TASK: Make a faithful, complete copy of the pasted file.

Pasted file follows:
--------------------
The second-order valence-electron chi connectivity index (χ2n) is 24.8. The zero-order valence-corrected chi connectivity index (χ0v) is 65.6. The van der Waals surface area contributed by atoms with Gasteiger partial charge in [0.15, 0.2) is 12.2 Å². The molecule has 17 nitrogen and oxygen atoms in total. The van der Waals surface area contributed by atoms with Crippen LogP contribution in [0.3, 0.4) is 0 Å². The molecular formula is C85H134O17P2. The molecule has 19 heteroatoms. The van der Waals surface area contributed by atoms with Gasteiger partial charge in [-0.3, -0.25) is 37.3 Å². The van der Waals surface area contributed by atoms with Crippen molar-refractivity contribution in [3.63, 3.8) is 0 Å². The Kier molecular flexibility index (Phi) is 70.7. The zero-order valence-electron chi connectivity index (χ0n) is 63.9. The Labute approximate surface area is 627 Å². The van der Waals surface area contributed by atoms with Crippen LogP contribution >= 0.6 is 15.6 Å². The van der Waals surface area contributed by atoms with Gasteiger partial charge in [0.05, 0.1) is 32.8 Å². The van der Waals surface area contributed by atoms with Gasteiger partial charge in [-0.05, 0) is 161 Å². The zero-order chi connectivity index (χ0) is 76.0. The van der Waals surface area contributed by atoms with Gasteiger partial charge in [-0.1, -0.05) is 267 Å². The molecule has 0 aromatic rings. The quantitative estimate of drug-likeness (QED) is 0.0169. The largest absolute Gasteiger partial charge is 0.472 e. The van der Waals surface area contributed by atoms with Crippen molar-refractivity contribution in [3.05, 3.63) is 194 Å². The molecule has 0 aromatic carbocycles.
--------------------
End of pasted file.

The second-order valence-electron chi connectivity index (χ2n) is 24.8. The zero-order valence-corrected chi connectivity index (χ0v) is 65.6. The van der Waals surface area contributed by atoms with Gasteiger partial charge in [0.15, 0.2) is 12.2 Å². The molecule has 17 nitrogen and oxygen atoms in total. The van der Waals surface area contributed by atoms with Crippen LogP contribution in [0.3, 0.4) is 0 Å². The molecular formula is C85H134O17P2. The molecule has 19 heteroatoms. The van der Waals surface area contributed by atoms with Gasteiger partial charge in [-0.3, -0.25) is 37.3 Å². The van der Waals surface area contributed by atoms with Crippen molar-refractivity contribution in [3.63, 3.8) is 0 Å². The Kier molecular flexibility index (Phi) is 70.7. The zero-order valence-electron chi connectivity index (χ0n) is 63.9. The Labute approximate surface area is 627 Å². The van der Waals surface area contributed by atoms with Crippen LogP contribution >= 0.6 is 15.6 Å². The van der Waals surface area contributed by atoms with Gasteiger partial charge in [0.05, 0.1) is 32.8 Å². The van der Waals surface area contributed by atoms with Gasteiger partial charge in [-0.05, 0) is 161 Å². The zero-order chi connectivity index (χ0) is 76.0. The van der Waals surface area contributed by atoms with Gasteiger partial charge in [-0.1, -0.05) is 267 Å². The molecule has 0 aromatic rings. The quantitative estimate of drug-likeness (QED) is 0.0169. The largest absolute Gasteiger partial charge is 0.472 e. The van der Waals surface area contributed by atoms with Crippen molar-refractivity contribution in [3.05, 3.63) is 194 Å². The molecule has 0 aromatic carbocycles.